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If you’ve had the flu recently, you know how miserable it can be. For most people, one bout with it is enough to convince them to run out for a flu shot the following year.
This is exactly what flu vaccines manufacturers would prefer—but there’s actually very little evidence that these shots are the best way to prevent influenza, and plenty of evidence that they carry dangerous risks.
Studies have linked some flu shots to:
- Containing over 25,000 times the EPA’s safe limit for mercury
- With a rise in Alzheimer’s disease
- With degenerative conditions normally blamed on aging.
The newest model, a vaccine called Fluad, no longer contains the mercury-based preservative thimerosal—but plenty of other chemicals that may be even worse, including:
- The heavy metal barium,
- The antibiotic neomycin
- The surfactant polysorbate-80
Despite constant pressure from doctors and drugstores to get your flu shot each and every year, the manufacturer’s own packaging insert recommends that, no one receive more than one shot (not per year, per lifetime).
Worst of all, flu vaccines are not even that effective. In fact, the CDC admitted that the percentage of time that flu shots are effective is significantly lower than what doctors advertise.
They found that getting a flu shot may increase your chances of experiencing a full-blown flu (unvaccinated people sometimes still get the flu, but don’t experience any symptoms at all). A simple blood test will tell you what ailments you might be predisposed to contracting.
“….there’s actually very little evidence that these shots are the best way to prevent influenza, and plenty of evidence that they carry dangerous risks.”
So what’s the alternative?
Protecting against the flu is less about replacing the flu vaccine with a different physical remedy, and more about empowering the immune system to function at its peak.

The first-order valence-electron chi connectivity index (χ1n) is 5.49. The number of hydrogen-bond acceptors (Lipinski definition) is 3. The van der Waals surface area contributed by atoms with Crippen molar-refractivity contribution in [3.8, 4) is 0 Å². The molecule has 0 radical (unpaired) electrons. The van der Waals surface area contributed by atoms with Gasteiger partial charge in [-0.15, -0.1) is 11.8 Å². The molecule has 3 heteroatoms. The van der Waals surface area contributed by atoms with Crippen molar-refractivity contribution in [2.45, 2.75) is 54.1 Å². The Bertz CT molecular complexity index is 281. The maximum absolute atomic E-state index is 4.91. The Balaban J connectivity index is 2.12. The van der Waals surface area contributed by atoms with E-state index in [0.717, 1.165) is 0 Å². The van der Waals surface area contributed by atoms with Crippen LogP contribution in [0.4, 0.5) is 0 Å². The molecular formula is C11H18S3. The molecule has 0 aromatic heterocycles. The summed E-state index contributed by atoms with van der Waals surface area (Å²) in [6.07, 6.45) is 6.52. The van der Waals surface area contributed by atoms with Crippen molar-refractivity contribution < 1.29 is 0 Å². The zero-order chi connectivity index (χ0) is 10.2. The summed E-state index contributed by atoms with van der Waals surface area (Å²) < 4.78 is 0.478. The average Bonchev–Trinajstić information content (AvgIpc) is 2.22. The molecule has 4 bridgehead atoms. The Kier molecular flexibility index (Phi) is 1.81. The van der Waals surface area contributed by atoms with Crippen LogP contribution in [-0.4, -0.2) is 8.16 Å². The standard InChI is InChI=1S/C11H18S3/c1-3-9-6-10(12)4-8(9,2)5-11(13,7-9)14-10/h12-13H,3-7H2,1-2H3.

There are, however, remedies that accomplish this task far more effectively than flu shots—and vitamin D is at the top of the list.
The CDC notes a study published in the Journal of Virology, which found that the flu vaccine (especially when it’s received year after year) can inhibit certain types of immune response. Researchers theorize that this is why vaccinated people can actually be more susceptible to novel sub-types of influenza.
Vitamin D, on the other hand, keeps the immune system in balance and confers natural, effective protection against influenza. One study found that “recent discoveries indicate that vitamin D up-regulates the endogenous antibiotics of innate immunity.
The same study builds on the theory of Dr. John Cannell, who was the first to posit that influenza can be considered a symptom of vitamin D deficiency. A number of other studies now support this model. Its always best to check for vitamin D deficiency.
Researchers consistently find that those with the lowest blood serum levels of vitamin D experience the highest incidence of influenza. This finding was even confirmed by a large study that included a cross-section representative of the entire United States.
Connecting vitamin D deficiency with the flu helps answer many of the tough questions associated with the study of influenza.
- Why do “flu seasons” begin and end so abruptly?
- Why do flu epidemics occur in otherwise unrelated areas of similar latitude?
It seems more and more likely that the sunlight deficiency (and thus the vitamin D deficiency) that characterizes winter months plays a central role.
“Individuals with moderate to severe vitamin D deficiency, supplementation is 10 times more effective than the flu vaccine for preventing influenza.”
Is vitamin D supplementation really more effective?
After an exhaustive review of twenty-five different randomized trials by international research team, they concluded:
- Vitamin D supplementation is indeed more effective than the flu vaccine for preventing influenza.
- Flu shots will prevent 1 out of every 40 cases of the flu (and some experts believe this number is generous),
- While vitamin D supplementation will prevent 1 out of every 33 cases.
These numbers refer to individuals who already have relatively normal blood serum levels of vitamin D.
Individuals with moderate to severe vitamin D deficiency, supplementation is 10 times more effective than the flu vaccine for preventing influenza.
For this reason, it’s extremely important to have your vitamin D levels tested (unless you enjoy getting the flu).
For ideal flu prevention, you’ll want to maintain a level of 45-60 ng/mL of vitamin D year-round—which very often requires supplementation, especially if you live in latitudes above Atlanta, Georgia.
When choosing a supplement:
- Always use vitamin D3 rather than vitamin D2.
- Seek out a highly bioavailable formula (liposomal vitamin D is optimal).
- It’s also essential to take vitamin K2 (ideally in the form of MK-7) with your vitamin D3,
Try to work with a formulation that leverages the synergy between these two nutrients.
Article Courtesy: NaturalMentor
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